Verse 9 uses a Hebrew verb form that shows causation (hiphil). God “caused” every tree to grow up from the ground. In Genesis 2:5-6, however, it was said that nothing was growing because God had not sent rain on the land nor had man begun to cultivate the land. In the above passage it is God who causes all trees to grow, but in the previous passage it appears that man and rain are needed to make it grow. What this shows is a cooperative effort between man and God. Even though God causes all things to grow, He gives man a part in the fruits of that labor.

            The second phrase of verse 9 is intriguing: “the tree of life also in the midst of the garden, and the tree of the knowledge of good and evil.” The tree of life is a mysterious tree that appears again in the eternal state of heaven in Revelation. These two trees are addressed later in the narrative, and their insertion here in the story anticipates the coming crisis brought on by sin.

Food for Thought

The cooperative effort between man and God in the above passages is parallel to God’s divine election and man’s efforts in evangelism. As Christians we have been commissioned by Jesus Christ to preach the good news of His death and resurrection to the whole world (Matt. 28:19-20). But given that God has chosen his elect children from the foundation of the world (Eph. 1:3-14), that salvation comes by God’s grace apart from man’s works (Eph. 2:8-10), and that salvation belongs only to God (Jonah 2:9), He has given Christians the highest privilege of sharing in the salvation of others – even though they’re not really needed. The Apostle Paul deals with this very issue in 1 Corinthians 3:6 as he attempts to discredit any power he might have had over the salvation of others. He says in relation to himself and his fellow worker named Apollos: “What then is Apollos? And what is Paul? Servants through whom you believed, even as the Lord gave opportunity to each one. I planted, Apollos watered, but God was causing the growth (emphasis mine). So then neither the one who plants nor the one who waters is anything, but God who causes the growth. Now he who plants and he who waters are one; but each will receive his own reward according to his own labor. For we are God's fellow workers; you are God's field, God's building.” Even though God causes salvation, He rewards us for taking part in it!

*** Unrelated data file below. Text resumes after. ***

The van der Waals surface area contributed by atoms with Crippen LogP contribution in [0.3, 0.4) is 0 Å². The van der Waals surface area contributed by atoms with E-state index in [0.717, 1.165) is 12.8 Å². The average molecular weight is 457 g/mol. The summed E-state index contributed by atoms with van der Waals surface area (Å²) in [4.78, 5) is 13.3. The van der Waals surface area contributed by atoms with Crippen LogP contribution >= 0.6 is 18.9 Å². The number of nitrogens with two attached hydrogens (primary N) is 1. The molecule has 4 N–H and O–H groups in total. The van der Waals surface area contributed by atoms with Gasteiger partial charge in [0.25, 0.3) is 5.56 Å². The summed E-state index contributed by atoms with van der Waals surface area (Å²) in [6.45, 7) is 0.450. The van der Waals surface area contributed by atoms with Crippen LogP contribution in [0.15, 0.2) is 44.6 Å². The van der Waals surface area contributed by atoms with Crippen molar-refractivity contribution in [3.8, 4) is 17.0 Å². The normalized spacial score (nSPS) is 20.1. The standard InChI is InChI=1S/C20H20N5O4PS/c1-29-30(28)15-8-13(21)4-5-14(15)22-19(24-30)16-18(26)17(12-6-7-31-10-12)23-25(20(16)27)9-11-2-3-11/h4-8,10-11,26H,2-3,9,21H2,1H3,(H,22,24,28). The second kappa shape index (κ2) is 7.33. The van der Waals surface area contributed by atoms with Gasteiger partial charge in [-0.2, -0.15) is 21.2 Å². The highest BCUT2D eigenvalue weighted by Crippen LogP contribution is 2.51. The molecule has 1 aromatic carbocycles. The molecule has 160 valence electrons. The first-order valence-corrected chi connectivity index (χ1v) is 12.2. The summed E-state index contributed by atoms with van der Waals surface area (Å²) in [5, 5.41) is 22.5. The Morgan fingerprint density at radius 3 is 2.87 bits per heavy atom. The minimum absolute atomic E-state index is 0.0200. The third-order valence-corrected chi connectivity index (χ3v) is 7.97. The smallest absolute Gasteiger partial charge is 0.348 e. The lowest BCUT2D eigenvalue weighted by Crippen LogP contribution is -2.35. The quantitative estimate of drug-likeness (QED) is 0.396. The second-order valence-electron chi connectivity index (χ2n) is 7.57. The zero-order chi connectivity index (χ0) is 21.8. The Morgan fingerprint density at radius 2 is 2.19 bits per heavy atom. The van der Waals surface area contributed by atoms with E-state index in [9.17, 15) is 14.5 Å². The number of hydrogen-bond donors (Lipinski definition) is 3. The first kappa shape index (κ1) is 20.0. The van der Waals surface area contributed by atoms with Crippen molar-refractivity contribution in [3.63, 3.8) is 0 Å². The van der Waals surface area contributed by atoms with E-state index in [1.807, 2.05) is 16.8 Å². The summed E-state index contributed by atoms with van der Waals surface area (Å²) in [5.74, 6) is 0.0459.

Paul calls called to salvation “God’s field.” Our task is to present Christ to everyone. Don’t forget that God has given us a great privilege and blessing in allowing us to share the good news of Jesus Christ with other people. If you’re not doing just that, you’re missing out on a wonderful blessing of great joy, not to mention the very task we were created to perform.

Genesis 2:10-14… Now a river flowed out of Eden to water the garden; and from there it divided and became four rivers. 11 The name of the first is Pishon; it flows around the whole land of Havilah, where there is gold. 12 And the gold of that land is good; the bdellium and the onyx stone are there. 13 And the name of the second river is Gihon; it flows around the whole land of Cush. 14 And the name of the third river is Tigris; it flows east of Assyria. And the fourth river is the Euphrates.

Commentary

            The parenthetical passages above describe the topography of that day. The Garden of Eden was destroyed after the Flood, and it’s whereabouts are merely speculation. An educated guess as to the location of Eden, which only adds to the speculation, would probably be in Israel and include all the area from the Nile to the Euphrates River. After all, this land is called the Land of Promise – a land that “flows with milk and honey” throughout the scriptures.

            Speculation aside, there was a river that flowed out of this beautiful garden in the beginning when the first man was placed there. Dr. Henry Morris says, “Since there was no rainfall, the river would have to be supplied through a pressurized conduit from an underground reservoir of some kind, emerging under pressure as a sort of artesian spring.” The water would have had to have been heated by some deep lying source of heat in order to gain the pressure it needed to come up out of the reservoir. At any rate, the water that came up actually watered the garden as the passage teaches. The one river flows to a certain point then divides and becomes four different rivers. The first river, the Pishon, is said to flow around the whole land of Havilah “where there is gold.” The Havilah is an unknown area today that no longer exists, but the land must have been beautiful because it was a name given to Noah’s grandson (Gen. 10:7) after the Flood. Havilah means “Sandland” attesting to the rich primordial area that obviously made a great impression on the sons of Noah who were the last to see it before it was destroyed by the Flood. There is no such river today that encircles such a land “where there is gold” and where “the bdellium and onyx stone” reside. This gold and these precious stones, along with the entire Paradise region of Eden, are all restored when the new heavens and new earth are ushered in (cf. Rev. 21:15, 18, 21). The Paradise lost will be Paradise gained for those who follow Christ.